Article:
By Mamuka Badridze,

Consultant in Positive Psychotherapy


In the center of Tbilisi, on the opposite side of Tbilisi State University, at the intersection of several roads, there is a pedestrian crossing to help pedestrians cross the narrow, but busy street safely. About 25 years ago, that crossing was “controlled” by a long bearded man nicknamed Castro.

He was a tall and broad-shouldered man of about fifty, who usually wore a khaki military shirt and looked very much like Fidel Castro. Unlike the Cuban dictator, that man did not smoke cigars and was single and lonely. Nobody knew what his real name was, where he lived or whether he had his own home at all.

Castro was very aggressive, especially towards the car drivers and young female pedestrians. The drivers, offended by his swearwords and insults, used to roll up their car windows; and the girls, fearing the impending attacks, dashed across the street.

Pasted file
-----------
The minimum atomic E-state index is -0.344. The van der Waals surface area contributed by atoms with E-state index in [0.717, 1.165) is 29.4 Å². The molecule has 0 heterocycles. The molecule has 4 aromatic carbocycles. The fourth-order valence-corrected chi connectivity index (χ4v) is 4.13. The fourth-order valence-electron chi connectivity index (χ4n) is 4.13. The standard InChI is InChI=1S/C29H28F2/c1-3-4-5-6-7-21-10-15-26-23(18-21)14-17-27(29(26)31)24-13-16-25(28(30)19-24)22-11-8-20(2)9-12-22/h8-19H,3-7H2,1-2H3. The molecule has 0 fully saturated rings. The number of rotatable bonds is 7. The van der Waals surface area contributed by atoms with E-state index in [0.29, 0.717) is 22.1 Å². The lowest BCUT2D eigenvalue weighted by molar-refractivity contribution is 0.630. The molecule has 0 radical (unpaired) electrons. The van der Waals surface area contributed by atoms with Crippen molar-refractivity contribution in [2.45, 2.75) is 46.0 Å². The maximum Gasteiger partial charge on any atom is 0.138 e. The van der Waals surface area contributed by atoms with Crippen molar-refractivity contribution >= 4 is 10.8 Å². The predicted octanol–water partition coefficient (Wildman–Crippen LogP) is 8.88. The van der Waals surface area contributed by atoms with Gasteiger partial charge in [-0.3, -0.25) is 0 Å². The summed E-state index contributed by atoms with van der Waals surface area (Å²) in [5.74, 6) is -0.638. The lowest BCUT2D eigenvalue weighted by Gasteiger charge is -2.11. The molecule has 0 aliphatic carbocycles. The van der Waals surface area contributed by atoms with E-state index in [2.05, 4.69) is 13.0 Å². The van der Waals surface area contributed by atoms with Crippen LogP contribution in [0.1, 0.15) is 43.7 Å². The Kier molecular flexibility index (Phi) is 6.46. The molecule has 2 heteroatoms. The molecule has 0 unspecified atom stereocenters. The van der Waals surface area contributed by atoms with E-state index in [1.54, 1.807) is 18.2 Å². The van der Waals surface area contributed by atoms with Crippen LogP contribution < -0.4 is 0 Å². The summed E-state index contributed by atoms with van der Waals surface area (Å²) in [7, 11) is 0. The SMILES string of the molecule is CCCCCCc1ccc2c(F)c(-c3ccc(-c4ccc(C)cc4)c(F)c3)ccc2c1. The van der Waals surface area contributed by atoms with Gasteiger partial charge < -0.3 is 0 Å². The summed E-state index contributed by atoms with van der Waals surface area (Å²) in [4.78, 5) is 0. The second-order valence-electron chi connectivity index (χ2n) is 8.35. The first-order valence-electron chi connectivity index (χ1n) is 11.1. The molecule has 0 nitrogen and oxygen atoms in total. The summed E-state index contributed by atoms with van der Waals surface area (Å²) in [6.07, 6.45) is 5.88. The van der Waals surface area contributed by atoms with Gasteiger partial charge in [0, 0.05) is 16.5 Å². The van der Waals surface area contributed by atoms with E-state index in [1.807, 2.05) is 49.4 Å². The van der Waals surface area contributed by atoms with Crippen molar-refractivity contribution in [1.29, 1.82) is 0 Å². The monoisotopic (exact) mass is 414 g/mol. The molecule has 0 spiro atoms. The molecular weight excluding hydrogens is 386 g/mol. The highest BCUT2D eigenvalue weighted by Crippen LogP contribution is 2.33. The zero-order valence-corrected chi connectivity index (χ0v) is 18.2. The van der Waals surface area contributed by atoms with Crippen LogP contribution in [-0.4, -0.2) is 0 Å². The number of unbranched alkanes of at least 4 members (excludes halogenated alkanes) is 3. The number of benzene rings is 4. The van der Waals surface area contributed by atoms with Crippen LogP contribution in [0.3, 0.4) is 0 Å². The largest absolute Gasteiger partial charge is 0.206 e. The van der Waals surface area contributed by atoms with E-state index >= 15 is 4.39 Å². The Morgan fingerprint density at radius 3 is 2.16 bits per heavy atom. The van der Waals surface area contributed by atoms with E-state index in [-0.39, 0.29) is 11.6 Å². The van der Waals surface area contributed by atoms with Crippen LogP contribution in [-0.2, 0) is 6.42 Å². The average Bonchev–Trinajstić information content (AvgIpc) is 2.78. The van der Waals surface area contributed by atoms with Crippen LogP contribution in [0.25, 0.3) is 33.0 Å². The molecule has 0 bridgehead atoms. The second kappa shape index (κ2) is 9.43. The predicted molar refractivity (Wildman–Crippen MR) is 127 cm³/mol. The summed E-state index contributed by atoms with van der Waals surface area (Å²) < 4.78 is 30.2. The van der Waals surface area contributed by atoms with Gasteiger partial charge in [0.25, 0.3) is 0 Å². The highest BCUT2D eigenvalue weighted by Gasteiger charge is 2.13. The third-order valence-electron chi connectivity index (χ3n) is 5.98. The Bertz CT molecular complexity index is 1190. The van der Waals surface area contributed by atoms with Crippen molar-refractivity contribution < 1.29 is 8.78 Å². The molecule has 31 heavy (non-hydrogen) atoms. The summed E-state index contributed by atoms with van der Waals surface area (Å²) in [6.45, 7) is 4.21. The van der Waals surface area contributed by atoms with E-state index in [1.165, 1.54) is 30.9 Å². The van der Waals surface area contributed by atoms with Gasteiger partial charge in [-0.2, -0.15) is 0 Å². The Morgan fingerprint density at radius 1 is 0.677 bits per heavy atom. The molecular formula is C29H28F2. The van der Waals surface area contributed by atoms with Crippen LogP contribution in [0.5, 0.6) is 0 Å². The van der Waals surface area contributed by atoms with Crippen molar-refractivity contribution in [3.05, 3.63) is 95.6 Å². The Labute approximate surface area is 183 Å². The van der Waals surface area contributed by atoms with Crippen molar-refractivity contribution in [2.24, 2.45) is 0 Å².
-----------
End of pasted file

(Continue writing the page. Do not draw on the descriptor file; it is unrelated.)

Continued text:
He had received many warnings from police, they even took him to the police station several times, but he always came back.

Castro took a special dislike to a young female student living in the five-floor house near the pedestrian cross. Every time he saw her hurrying off to lectures at half past eight in the morning, he yelled so loudly that brought the object of his anger to tears.

This became so unbearable that the girl started to seek for roundabout ways to university to dodge the outrageous stranger. However, meeting him was impossible to avoid altogether.

Once the girl was crossing the street accompanied by her father. She had never told him about her problem, because she was afraid that the terrible man might offend him too and a conflict would occur between them. Seeing the girl, the man opened his mouth to shout, but at that time, her father greeted him cordially as usual. The aggressor froze and blushed with embarrassment, then timidly greeted the man back.

From that day onwards, Castro’s behavior changed. He would occasionally shout something to drivers, but was not hostile anymore; he no longer paid much attention to passers-by and patiently waited for the girl, the good man’s daughter, to greet her with great respect…